Clutch of olive oil products under suspicion in Italy

Clutch of olive oil products under suspicion in Italy

The owners of nine olive oil products on sale in Italy are set to face an investigation from the country's competition watchdog into claims products marketed as extra virgin are being mis-sold.

The Autorità Garante della Concorrenza e del Mercato said tests conducted by customs officials suggested samples of oil fell below standards for the extra virgin variety.

The tests come after Italian consumer magazine Il Test published the results of its own examinations of olive oil products. As a consequence of the results, the prosecutor in Turin decided to open an investigation and ordered an analysis made by the NAS, the anti-adulteration unit of the Italian Civil Guard.

Spain's Deoleo has three products in the anti-trust investigation - Carapelli Il frantoio, Bertolli Gentile and Sasso Classico. Four other brands are under scrutiny - Cirio 100% Italiano, De Cecco Classico, Pietro Coricelli Selezione and Santa Sabina. The investigation also covers two lines, one sold as an own-label at Carrefour and one at Lidl.

In a lengthy statement to just-food, Deoleo said its products under investigation meet standards for extra virgin olive oil.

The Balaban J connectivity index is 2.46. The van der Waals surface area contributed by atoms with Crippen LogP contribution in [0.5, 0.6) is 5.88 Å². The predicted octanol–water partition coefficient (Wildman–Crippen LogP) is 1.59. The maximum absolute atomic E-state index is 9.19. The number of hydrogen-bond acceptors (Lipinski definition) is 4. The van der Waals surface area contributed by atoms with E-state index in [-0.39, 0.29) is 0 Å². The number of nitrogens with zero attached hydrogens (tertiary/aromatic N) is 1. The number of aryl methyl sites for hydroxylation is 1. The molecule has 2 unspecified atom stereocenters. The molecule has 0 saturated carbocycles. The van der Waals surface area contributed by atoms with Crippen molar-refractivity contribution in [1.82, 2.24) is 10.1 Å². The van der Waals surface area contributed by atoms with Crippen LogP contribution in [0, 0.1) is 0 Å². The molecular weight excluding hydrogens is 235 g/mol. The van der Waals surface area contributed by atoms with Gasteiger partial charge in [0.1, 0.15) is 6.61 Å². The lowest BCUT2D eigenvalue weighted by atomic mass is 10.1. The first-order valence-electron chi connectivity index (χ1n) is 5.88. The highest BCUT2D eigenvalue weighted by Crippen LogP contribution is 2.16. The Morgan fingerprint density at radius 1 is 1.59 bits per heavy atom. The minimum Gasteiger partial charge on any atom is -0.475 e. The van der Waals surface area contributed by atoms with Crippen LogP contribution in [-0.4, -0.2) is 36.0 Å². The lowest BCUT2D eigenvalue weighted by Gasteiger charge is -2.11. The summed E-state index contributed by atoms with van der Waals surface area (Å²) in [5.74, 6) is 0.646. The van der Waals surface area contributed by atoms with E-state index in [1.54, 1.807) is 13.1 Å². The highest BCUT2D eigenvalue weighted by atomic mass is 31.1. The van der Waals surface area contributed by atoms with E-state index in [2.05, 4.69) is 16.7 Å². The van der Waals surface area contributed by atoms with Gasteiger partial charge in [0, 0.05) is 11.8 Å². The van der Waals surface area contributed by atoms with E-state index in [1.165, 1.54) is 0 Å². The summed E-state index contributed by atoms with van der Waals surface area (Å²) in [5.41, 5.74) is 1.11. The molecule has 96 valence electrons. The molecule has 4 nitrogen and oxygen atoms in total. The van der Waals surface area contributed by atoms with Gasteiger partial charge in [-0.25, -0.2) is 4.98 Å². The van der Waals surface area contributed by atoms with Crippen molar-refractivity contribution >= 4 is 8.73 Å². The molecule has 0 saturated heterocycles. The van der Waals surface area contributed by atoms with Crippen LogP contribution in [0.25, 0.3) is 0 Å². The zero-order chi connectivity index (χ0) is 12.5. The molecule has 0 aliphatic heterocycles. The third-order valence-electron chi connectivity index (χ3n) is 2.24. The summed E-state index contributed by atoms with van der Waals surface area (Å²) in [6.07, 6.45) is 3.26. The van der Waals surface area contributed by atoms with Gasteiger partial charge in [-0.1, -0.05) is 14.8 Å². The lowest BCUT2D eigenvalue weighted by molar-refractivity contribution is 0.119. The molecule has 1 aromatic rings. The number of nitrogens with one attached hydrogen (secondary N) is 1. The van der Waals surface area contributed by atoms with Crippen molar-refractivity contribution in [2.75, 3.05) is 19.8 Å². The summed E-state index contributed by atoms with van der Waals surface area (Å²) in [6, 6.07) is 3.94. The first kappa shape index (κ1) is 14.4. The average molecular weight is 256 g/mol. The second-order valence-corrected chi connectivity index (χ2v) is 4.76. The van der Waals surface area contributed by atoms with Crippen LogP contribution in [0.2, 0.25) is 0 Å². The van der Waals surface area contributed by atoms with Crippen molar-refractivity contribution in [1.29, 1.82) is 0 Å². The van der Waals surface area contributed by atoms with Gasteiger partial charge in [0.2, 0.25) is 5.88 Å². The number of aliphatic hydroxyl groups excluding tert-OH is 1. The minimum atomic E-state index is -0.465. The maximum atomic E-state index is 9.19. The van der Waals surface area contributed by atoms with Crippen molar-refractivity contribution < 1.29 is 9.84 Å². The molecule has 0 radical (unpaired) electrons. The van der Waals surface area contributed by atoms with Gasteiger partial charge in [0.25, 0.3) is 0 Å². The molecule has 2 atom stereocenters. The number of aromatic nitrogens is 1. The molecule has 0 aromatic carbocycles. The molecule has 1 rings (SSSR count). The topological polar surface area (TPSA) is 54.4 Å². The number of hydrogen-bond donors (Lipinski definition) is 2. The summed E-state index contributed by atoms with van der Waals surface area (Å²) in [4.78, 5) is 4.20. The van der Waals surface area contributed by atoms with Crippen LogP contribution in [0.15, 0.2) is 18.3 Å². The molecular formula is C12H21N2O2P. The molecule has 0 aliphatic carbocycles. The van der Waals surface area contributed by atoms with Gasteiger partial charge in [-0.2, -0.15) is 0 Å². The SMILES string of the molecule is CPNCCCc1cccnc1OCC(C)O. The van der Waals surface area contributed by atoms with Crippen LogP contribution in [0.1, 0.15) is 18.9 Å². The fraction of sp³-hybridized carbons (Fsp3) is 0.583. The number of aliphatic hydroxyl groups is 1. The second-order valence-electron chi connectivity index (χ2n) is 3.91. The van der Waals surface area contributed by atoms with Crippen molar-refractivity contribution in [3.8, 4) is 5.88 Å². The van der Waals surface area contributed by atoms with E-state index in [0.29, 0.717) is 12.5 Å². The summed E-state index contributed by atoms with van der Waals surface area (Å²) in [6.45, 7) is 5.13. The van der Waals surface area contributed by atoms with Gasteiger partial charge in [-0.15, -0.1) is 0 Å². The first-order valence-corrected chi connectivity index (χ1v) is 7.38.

"The physical and chemical tests conducted at the customs laboratory in Genoa show that our products meet the standard for extra virgin olive oil established in Italian law. The Deoleo products comply with all the physical and chemical parameters - peroxides, free fatty acids, spectrophotometric analysis of K232 and K270, total esters, ethyl esters," the company said.

Deoleo questioned separate tests conducted by Italian magazine Il Test and the NAS, the anti-adulteration unit of the Italian civil guard, indicate the oils are virgin oil.

"These tests are not objective but based exclusively on a tasting of the product and the verifications are considered insufficient in many aspects, since it is a subjective method of analysis, which cannot be repeated or reproduced," Deoleo insisted.

"Virgin olive oil is a quality oil with certain physical/chemical or sensorial parameters below the standards defined for extra virgin oil. Since olive oil is a live product, it is liable to suffer alterations caused by external factors such as exposure to light, high temperatures, etc. In other words, extra virgin oil can turn into virgin oil over a period of time or if it has not been kept away from light, for example."

Deoleo claimed two other sets of tests commissioned after Il Test published its claims "concluded the product was clearly extra virgin, so the accusations published in the magazine were false".

Speaking to Reuters, Renato Calabrese, director-general of the Pietro Coricelli brand, rejected the claims against his company and questioned the science behind the allegations. "The objection is based on a taste test, not chemical or physical analysis," Calabrese said.